Akaka bill deserves a full and fair debate
Election-year politics has turned up the heat under our U.S. senators. Whether their sheer determination will be enough to pop the Akaka bill onto the Senate floor after six years is anyone's guess, but it's at least a breath of hope for a measure that can't seem to get a break. The latest discouraging news came from the U.S. Commission on Civil Rights, which has taken an ill-informed position against the legislation.
The bill — named for Hawai'i's junior senator, Daniel Akaka, who is facing a re-election challenge — would extend federal recognition to Native Hawaiians, creating a political status for the indigenous people of Hawai'i akin to what's available to Native Americans and Alaskans.
Federal recognition would help chart a course for the difficult but necessary process of resolving festering disputes and in healing the breach caused by the overthrow of the Hawaiian monarchy. In particular, the process would bring clarity to the clouded issue of the "ceded lands" that moved from ownership by the Hawaiian crown and government to federal control a century ago.
The Akaka bill lays out the process by which the federal government would recognize the "reorganized" Hawaiian entity, representatives of the Hawaiian people charged with handling these issues as well as future matters.
Federal recognition isn't perfect, and the bill's unanswered questions about the power of this entity and other issues leave many feeling rightfully uneasy. The debate over the bill reveals a sharp divide between its friends and foes. Opponents are split further: Some feel it isn't enough recompense and others believe Hawaiians should put that part of the past behind them. It's a complex and emotional issue that few on Capitol Hill — or, apparently, on the civil rights panel — grasp completely.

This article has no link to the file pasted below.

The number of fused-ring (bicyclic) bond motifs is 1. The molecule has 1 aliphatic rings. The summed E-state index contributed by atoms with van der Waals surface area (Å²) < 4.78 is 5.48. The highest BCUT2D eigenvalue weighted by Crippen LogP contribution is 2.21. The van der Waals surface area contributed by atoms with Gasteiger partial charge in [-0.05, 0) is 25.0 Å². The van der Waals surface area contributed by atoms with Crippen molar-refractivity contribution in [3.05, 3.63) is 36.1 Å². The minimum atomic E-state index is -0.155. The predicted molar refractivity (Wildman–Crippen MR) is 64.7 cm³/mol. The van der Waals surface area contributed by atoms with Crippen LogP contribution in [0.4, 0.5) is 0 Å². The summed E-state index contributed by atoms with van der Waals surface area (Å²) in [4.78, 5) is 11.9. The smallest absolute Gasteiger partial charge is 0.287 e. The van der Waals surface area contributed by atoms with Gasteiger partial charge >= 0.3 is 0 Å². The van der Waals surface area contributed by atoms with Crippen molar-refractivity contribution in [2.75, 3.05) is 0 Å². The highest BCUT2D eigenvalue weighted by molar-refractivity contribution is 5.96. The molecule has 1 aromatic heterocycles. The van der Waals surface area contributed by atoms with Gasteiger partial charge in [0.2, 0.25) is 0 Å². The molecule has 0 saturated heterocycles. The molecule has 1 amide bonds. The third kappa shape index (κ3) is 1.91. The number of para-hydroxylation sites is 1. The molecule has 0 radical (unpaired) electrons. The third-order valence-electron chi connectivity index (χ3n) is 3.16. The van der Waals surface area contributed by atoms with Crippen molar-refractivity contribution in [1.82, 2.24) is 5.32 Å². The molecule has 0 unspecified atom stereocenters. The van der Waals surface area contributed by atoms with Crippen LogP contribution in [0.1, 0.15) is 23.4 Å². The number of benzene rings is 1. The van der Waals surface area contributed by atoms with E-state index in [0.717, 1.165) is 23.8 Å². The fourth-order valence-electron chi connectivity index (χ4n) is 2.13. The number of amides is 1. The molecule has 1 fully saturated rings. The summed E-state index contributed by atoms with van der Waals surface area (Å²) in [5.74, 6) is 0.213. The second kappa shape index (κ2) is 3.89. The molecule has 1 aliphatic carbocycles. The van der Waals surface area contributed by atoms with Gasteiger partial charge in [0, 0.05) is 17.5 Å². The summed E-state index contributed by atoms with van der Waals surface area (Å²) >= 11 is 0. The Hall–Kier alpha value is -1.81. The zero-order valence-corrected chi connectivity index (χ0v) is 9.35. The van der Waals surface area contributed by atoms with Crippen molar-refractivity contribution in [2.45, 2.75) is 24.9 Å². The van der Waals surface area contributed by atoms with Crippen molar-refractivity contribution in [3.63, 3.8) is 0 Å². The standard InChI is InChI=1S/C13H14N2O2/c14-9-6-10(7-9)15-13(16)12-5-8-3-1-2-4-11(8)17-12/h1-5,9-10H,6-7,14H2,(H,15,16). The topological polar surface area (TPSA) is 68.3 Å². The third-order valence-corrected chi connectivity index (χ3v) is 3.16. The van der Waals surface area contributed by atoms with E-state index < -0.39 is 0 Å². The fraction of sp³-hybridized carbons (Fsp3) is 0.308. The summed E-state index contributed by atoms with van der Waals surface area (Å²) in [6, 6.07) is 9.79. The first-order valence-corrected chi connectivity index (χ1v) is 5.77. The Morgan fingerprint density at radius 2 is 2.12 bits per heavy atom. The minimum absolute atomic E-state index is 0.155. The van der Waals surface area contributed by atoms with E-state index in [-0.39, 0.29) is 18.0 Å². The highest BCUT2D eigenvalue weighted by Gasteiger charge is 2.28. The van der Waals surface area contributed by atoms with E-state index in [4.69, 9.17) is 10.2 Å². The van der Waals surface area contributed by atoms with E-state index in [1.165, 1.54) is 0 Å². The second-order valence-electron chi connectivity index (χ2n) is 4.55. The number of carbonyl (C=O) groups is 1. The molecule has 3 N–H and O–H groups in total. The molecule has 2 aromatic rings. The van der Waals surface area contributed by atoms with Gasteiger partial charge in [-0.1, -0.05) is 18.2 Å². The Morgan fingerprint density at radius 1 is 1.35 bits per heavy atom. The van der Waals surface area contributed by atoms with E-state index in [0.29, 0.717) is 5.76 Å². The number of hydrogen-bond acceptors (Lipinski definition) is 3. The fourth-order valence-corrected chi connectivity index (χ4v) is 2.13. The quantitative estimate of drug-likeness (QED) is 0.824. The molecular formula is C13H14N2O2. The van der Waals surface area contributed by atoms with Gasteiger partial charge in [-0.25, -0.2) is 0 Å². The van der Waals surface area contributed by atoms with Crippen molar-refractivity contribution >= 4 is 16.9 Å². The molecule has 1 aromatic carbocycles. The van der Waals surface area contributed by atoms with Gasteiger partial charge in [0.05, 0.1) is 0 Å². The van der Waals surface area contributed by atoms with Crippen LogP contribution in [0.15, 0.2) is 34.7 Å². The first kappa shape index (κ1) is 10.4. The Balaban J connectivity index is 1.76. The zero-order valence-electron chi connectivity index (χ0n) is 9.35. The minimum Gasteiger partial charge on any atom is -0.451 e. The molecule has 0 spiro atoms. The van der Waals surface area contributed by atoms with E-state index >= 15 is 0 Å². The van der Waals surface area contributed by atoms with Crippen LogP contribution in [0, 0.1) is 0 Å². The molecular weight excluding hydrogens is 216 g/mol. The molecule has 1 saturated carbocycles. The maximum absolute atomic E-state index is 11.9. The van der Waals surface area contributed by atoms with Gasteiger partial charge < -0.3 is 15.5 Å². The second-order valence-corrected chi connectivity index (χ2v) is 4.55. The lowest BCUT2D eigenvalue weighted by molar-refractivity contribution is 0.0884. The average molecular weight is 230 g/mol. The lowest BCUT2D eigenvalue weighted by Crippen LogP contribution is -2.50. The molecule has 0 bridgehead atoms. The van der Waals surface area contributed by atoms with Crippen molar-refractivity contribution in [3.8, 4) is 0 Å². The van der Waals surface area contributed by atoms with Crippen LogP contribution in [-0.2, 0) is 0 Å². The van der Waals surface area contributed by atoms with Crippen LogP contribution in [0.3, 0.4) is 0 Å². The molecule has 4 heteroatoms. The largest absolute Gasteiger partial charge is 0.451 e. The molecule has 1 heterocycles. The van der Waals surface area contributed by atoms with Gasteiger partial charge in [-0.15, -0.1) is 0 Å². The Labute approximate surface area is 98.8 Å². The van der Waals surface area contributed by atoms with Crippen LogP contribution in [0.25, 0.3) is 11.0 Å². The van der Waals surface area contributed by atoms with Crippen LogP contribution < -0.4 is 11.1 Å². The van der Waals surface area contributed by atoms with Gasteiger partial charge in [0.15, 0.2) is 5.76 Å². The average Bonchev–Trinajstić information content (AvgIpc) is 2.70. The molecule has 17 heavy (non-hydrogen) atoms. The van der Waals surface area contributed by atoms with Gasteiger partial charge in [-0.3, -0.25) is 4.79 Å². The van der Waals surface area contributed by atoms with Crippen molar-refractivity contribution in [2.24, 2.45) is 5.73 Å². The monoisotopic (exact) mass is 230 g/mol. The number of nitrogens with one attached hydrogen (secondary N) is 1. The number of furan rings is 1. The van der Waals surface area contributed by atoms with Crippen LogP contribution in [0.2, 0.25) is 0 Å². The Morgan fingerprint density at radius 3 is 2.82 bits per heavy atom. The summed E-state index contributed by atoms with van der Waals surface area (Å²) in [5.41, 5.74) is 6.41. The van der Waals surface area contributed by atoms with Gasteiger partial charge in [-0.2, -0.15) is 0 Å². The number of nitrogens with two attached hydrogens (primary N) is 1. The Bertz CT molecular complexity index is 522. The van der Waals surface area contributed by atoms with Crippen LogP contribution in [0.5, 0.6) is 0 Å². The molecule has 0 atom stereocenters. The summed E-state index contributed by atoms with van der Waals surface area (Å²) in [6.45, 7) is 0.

However, this measure forges a middle path, the most reasonable course toward resolution — if only Congress would give it a shot. The bill has cleared the House in the past but always stalled in the Senate. Even if it does finally get a vote on the floor, the odds against it moving through the House again for passage are long.
You have to appreciate the power of political theatrics, because clearly that's what it's taking to get this bill heard. Just prodding the bill to the floor is a high-stakes challenge for Akaka, who wants to demonstrate his political acumen, and for the senior senator, Daniel K. Inouye, who supports Akaka's re-election. Failing to get the bill heard wouldn't play well in the exchanges Akaka faces with challenger Rep. Ed Case this fall.
Political gamesmanship aside, the measure has merit. At the very least, it deserves a full and fair debate.